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  posted on 1/20/2009 at 11:08 PM
quote:
Do 10% less work.




don't work in TV news. get your piece on the air or perish.

the other thing they are doing is letting reporters edit their own stories.
less editors needed. The Union used to prevent that because the editing
equipment was special purpose and feel under their domain.

PCs don't , general purpose equipment. So the reporters can edit on those.
and it gets rid of union jobs for editors.



[Edited on 1/21/2009 by spacemonkey]

 

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  posted on 1/21/2009 at 09:34 AM
Terrestrial radio listenership has declined dramatically in the last decade. We're talking in excess of 25% folks. The marketers preferred audience (i.e. upscale adults with money to spend) have left in droves for satellite radio leaving behind a much smaller and far less well-heeled listenership. Like a newspaper it costs what it costs to run a radio station, or a network of them. However the advertiser isn't going to pay more money to reach fewer people less capable of buying their goods and services so they don't advertise. With no advertising revenue you can't pay employees so you have to lay them off. This is another characteristic of Econ 101 that many people can't seem to grasp.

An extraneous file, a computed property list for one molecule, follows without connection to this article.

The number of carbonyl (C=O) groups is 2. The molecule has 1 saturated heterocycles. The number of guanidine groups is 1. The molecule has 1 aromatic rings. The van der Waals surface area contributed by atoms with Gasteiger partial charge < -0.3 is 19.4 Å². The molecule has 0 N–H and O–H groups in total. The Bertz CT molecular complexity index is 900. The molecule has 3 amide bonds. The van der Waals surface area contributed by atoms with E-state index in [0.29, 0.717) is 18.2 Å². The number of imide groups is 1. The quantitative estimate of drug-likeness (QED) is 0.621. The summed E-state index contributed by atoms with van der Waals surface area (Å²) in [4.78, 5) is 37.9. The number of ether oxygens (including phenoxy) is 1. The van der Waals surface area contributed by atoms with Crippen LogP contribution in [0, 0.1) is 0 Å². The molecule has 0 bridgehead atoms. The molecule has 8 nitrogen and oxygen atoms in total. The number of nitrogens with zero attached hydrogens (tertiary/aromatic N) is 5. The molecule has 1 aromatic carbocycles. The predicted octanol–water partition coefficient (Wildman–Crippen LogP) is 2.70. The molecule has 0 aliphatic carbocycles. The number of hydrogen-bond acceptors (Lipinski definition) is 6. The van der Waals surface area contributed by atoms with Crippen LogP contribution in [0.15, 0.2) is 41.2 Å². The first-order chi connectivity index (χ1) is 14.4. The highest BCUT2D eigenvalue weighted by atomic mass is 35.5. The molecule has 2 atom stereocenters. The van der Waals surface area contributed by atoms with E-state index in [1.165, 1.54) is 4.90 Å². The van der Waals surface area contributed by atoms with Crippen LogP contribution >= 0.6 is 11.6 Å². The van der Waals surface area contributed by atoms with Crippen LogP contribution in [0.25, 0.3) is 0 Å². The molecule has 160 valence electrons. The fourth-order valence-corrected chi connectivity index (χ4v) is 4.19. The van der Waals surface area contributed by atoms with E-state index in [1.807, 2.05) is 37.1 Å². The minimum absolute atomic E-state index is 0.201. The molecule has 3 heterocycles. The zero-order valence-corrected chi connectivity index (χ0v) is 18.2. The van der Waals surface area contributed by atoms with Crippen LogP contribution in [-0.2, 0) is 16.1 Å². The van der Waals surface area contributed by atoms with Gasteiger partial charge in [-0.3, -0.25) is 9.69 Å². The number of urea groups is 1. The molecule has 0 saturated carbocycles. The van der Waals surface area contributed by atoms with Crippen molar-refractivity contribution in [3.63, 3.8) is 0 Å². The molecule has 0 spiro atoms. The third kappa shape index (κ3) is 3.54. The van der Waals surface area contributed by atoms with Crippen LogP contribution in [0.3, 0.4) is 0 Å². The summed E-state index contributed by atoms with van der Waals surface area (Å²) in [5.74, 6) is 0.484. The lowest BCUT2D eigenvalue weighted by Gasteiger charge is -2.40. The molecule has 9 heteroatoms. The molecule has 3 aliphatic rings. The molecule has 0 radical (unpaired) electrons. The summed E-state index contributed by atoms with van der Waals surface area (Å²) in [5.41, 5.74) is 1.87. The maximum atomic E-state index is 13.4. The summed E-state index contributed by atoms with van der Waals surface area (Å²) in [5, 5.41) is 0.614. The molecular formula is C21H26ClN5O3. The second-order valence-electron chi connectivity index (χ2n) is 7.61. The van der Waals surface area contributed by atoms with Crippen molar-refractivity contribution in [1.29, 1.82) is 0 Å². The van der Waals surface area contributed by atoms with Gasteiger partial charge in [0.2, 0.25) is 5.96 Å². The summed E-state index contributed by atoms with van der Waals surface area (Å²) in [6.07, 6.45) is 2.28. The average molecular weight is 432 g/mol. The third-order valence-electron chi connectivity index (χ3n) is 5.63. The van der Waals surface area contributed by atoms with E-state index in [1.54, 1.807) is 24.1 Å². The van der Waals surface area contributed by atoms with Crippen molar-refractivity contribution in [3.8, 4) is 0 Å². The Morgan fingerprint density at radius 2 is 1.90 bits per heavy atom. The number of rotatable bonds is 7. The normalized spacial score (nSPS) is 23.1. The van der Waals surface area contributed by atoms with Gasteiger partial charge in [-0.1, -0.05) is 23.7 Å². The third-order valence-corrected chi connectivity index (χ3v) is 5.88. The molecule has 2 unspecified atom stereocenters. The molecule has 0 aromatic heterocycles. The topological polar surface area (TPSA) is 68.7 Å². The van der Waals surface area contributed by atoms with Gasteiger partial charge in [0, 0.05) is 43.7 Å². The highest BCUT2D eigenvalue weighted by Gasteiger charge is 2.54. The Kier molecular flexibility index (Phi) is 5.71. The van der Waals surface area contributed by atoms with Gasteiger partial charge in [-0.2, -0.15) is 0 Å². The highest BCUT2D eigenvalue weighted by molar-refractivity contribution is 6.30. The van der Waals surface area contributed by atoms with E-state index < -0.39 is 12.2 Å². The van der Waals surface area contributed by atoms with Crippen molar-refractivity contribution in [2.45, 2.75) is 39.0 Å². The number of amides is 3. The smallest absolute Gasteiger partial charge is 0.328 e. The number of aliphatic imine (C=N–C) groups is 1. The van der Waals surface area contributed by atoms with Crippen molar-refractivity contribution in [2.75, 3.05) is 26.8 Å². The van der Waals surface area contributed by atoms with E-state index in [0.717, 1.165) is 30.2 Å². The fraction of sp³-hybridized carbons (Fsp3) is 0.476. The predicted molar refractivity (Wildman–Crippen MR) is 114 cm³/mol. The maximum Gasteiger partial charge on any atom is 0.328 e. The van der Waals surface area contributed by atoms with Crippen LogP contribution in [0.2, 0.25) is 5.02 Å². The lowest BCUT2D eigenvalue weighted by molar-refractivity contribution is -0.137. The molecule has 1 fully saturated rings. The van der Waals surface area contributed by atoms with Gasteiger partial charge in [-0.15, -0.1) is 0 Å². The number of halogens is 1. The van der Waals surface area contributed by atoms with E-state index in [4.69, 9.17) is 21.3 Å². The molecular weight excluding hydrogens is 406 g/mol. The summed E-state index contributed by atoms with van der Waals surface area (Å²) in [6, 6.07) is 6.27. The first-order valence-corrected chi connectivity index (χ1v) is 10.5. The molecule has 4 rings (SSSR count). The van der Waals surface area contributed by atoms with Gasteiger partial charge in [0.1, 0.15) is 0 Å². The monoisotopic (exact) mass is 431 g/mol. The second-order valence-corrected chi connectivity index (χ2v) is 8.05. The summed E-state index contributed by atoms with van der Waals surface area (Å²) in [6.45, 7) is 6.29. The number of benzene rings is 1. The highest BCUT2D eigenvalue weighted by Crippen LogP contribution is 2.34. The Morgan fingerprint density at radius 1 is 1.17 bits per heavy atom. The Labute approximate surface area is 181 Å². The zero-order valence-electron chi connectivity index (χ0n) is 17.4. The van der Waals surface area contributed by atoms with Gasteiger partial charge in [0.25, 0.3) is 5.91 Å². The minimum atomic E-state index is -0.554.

The fact that CC is doing it is newsworthy because they are so large and, like WalMart, the ignorant love to bash them. However layoffs are endemic throughout the radio industry and have been for some time.

With the exception of talk radio most formats are no longer live anyway. The host will enter the studio once a week, recite his or her lead-ins and outros to whatever the programming might be. Plug them into the appropriate slot on the hard drive, pack up and leave for their real job, all in about an hour. The following week they do it again.

CC is (too) big but they are far from the only game in any town. If there was a way to make more money with MORE STAFF in this reality, some smart operator would have done so

 

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  posted on 1/21/2009 at 11:20 AM
quote:
They are laying off 14,000 lower level employees tomorrow.




BTW, the number is slightly more than 1,400. Even a CC office presenting multiple formats in a large market is only likely to employ 25-30 people and many of those are part time.

 

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Zen Peach



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  posted on 1/21/2009 at 12:01 PM
Maybe we need to go back to having thousands of local stations, with real people in the studio. Here in Santa Cruz, we have KPIG, one of the last old school stations around, where disc jockeys play whatever they want all day and night. You can check their website any time to see what they've played for the last 6 hours. I woke up at 3:00 A.M. once to hear the opening notes of "Mountain Jam." That's the kind of "clear channel" I like.

Having local personalities that are active in the community (like the "surf report" from "your girl in the curl"), and playing music people want to hear might not be a bad model to emulate. Local businesses like to advertise when they know people are listening.

 

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  posted on 1/21/2009 at 12:08 PM
quote: